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SEM and stochastic simulation of stressed low-K dielectric lines
SEM and stochastic simulation of stressed low-K dielectric lines used in nanoscale integrated circuits.

Modeling and Simulation are vital for metrology. Models help define measurable quantities and establish their significance and application. One of the simplest and well-known examples is the Elongation (Young) Modulus that is defined by a simple tensile experiment. Euler-Bernoulli beam theory allows the results of simple tensile experiments to be applied to bending of beams, and Finite Element simulations extend its application to stiffness and small deformation of arbitrary structures and assemblies. In the example of tensile experiments, the modelling path from experiment to measured parameter is very short. In other examples, the path can be quite long. The focus of Modeling and Simulation in the Nanomechanical Properties Group is more complex applications, optimal and robust design of experiments and measurement requiring complex deconvolution of confounding effects. These goals are accomplished through development, application and integration of analytic formulas and in-house software, combined with application and extensions of commercial software such as Finite Element packages. Here is some recent and ongoing work:


Fracture Paths in Ferroelectric Domains

Cross-correlation Electron Backscatter Diffraction was used to map stresses in and around ferroelectric domains in single-crystal BaTiO3, a ubiquitous dielectric in electronic devices. Building on the usual stress maps, virtual surfaces experiencing maximum principal stress were evaluated, indicating possible fracture driving forces and initial facture paths. See Related Publication 1.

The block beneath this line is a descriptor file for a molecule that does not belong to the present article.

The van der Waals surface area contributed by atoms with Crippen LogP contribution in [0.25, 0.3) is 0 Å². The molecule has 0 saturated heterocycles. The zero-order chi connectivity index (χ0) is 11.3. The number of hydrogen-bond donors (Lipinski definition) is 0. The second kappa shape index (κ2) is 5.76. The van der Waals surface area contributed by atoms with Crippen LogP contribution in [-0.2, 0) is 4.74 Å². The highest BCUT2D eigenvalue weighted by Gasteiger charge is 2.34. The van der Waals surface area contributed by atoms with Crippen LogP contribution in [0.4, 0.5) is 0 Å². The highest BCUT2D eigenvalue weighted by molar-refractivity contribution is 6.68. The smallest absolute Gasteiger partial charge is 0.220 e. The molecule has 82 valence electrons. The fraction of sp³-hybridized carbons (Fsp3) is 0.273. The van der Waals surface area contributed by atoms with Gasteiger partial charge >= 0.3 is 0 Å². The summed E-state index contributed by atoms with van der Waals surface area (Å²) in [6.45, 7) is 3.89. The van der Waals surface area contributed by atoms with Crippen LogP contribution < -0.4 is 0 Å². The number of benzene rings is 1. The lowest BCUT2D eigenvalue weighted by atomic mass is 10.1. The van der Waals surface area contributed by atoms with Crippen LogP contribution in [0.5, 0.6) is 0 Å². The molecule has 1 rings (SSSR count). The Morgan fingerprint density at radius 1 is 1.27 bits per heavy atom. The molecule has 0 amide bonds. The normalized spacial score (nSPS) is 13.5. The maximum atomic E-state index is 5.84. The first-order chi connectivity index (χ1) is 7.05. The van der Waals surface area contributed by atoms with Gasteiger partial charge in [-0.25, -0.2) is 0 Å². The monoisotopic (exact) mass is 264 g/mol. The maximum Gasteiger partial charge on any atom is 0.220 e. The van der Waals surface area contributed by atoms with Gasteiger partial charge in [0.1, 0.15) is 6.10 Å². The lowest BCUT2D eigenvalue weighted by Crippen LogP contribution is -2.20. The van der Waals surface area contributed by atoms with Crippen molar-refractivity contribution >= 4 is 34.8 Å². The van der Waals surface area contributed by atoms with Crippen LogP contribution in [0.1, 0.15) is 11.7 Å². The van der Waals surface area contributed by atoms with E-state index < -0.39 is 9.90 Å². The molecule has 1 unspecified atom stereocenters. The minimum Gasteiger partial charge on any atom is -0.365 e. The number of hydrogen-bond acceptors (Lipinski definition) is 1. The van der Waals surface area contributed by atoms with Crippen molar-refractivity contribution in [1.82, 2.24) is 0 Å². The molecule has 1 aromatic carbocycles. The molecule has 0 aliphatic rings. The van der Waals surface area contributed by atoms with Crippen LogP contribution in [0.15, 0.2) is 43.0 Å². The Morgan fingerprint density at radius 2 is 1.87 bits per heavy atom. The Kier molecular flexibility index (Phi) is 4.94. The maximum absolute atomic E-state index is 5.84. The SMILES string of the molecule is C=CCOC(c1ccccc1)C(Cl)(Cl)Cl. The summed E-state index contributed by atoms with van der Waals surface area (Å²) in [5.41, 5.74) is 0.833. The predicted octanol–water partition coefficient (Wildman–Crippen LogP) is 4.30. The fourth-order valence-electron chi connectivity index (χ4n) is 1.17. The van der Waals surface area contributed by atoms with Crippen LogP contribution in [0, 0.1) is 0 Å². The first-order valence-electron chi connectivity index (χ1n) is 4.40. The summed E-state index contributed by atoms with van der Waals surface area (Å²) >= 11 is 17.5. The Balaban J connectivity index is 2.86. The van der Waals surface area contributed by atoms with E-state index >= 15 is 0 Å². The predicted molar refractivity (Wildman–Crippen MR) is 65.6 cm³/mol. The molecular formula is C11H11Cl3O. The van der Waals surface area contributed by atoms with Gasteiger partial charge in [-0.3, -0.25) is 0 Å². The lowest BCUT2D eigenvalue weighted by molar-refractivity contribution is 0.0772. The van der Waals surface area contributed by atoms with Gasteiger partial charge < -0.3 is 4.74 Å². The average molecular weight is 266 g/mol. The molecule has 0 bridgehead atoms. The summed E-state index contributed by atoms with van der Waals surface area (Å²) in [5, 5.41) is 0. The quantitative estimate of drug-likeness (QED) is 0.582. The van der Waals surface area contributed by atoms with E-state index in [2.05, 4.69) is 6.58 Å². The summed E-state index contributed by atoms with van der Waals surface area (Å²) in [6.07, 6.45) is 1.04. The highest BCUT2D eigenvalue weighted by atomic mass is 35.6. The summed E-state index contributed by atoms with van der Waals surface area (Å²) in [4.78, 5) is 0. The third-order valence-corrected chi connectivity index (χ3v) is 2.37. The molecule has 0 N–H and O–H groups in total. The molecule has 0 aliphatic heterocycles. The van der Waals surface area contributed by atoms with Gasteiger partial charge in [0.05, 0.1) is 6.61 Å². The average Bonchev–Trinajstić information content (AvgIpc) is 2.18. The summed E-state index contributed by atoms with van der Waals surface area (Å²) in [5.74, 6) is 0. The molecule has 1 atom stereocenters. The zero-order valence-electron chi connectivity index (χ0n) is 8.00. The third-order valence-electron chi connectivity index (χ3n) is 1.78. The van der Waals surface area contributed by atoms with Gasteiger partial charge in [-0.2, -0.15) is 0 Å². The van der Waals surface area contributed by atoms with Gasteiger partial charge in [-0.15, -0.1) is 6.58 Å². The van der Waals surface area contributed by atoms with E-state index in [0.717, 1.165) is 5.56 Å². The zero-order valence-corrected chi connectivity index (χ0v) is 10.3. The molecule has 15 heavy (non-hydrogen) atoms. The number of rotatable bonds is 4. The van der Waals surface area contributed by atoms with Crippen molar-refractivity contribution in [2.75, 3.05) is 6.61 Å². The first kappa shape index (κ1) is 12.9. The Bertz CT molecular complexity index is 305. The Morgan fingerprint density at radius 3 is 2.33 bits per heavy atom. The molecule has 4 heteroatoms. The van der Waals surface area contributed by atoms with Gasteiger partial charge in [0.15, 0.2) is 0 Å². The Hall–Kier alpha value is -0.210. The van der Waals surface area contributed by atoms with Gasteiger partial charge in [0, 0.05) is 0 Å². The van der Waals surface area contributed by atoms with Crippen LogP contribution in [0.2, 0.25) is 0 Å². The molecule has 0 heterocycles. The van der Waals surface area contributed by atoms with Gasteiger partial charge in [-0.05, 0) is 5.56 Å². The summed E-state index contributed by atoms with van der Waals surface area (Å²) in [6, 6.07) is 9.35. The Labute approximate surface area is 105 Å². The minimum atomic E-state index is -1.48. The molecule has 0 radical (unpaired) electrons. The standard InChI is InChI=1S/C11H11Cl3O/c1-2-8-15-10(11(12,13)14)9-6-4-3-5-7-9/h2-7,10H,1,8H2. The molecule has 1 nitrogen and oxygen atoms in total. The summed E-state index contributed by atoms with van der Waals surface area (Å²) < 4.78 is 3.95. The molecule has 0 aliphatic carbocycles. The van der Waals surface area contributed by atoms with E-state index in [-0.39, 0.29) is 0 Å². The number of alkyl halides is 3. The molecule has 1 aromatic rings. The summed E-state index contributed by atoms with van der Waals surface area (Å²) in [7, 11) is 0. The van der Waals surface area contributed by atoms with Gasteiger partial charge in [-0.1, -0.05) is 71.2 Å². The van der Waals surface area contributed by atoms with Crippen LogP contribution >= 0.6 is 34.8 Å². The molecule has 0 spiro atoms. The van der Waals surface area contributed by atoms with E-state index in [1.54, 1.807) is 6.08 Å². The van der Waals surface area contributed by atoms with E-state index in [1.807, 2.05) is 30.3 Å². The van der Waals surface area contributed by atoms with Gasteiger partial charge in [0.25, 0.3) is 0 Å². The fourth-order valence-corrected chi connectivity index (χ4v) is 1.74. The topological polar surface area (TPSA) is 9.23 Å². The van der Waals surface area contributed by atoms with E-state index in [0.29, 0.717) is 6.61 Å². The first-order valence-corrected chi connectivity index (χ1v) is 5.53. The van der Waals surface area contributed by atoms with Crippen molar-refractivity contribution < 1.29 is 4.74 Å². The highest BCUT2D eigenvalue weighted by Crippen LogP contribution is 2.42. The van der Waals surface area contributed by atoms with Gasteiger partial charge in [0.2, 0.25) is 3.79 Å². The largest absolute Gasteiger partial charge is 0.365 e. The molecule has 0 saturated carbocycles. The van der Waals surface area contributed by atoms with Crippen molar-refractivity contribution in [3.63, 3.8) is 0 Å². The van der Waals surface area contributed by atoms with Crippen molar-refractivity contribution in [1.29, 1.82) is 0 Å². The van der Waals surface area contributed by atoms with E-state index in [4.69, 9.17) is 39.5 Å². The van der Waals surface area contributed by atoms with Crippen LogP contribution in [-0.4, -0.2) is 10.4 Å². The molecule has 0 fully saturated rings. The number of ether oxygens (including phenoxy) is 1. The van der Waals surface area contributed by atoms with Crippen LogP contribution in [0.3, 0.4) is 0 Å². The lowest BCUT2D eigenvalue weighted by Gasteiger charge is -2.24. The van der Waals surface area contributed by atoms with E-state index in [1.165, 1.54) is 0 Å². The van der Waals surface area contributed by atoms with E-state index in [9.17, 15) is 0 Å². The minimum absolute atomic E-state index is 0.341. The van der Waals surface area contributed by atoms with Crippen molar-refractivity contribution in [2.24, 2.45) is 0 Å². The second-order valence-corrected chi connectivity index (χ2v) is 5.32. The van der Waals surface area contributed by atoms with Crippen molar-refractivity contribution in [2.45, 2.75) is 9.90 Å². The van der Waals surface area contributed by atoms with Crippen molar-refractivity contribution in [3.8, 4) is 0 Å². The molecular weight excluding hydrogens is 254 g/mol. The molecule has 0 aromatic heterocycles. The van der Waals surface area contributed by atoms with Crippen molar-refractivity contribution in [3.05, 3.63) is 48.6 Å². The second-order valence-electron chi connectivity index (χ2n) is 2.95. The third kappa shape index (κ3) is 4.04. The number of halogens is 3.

ferroelectric domains in BaTiO3
Analysis of isolated ferroelectric domains in BaTiO3. (a) optical micrograph with visible (darker) isolated domains. (b) EBSD domain orientation mapping with cross-correlation EBSD reference points indicated. (c) Maximum stress from cross-correlation EBSD, planes on which it acts and integrated plane-tangents to indicating directions of possible crack opening and extension.

Dynamical Electron Simulation for Nanoscale Shape Metrology

POC Measured Pattern
POC Measured Pattern
Simulated Electron Wave-Function
Simulated Electron Wave-Function


Extending ongoing work in dynamical simulation of electron backscatter diffraction, simulations were developed and applied for shape metrology using electrons. Similar in concept to Grazing Incidence Small Angle X-ray Scattering, Reflective Small Angle Electron Scattering and Electron Reflectometry

Reflection and evanescent wave at surface of crystalline Si
Reflection and evanescent wave at surface of crystalline Si

use electrons to measure nanoscale geometry with an eye towards meeting the needs of integrated circuit manufacturers with subsequent advantages and disadvantages, the greatest advantage being the immense practicality of a compact cheap electron source instead of a cost-prohibitive cyclotron X-ray source. Electron shape metrology has been demonstrated through a proof-of-concept experiment using a TEM and subsequent dynamical electron simulation. Building on the existing RSAES patent, a patent for ER was awarded (related publication 2). Soon, atomic-scale applications will enable better Electron Back Scattering Strain metrology. Python-based simulation software is planned to be publicly available.

Classical Electron Simulation in 3D Nanoscale Devices

Electron simulation plots
Electron simulation plots

Towards high-resolution strain mapping in 3D nanoscale devices, cross-correlation Electron Backscatter Diffraction was performed on 3D nanoscale strained SiGe lines on a Si substrate. In 3D structures, it was found that a significant number of electrons could undergo long-range classical scattering resulting in a convoluted Electron Backscatter Diffraction pattern. Adapting a classical electron simulation, appropriate weighting factors were found to deconvolute the measured patterns and yield correct strain measurements. (related publication 3)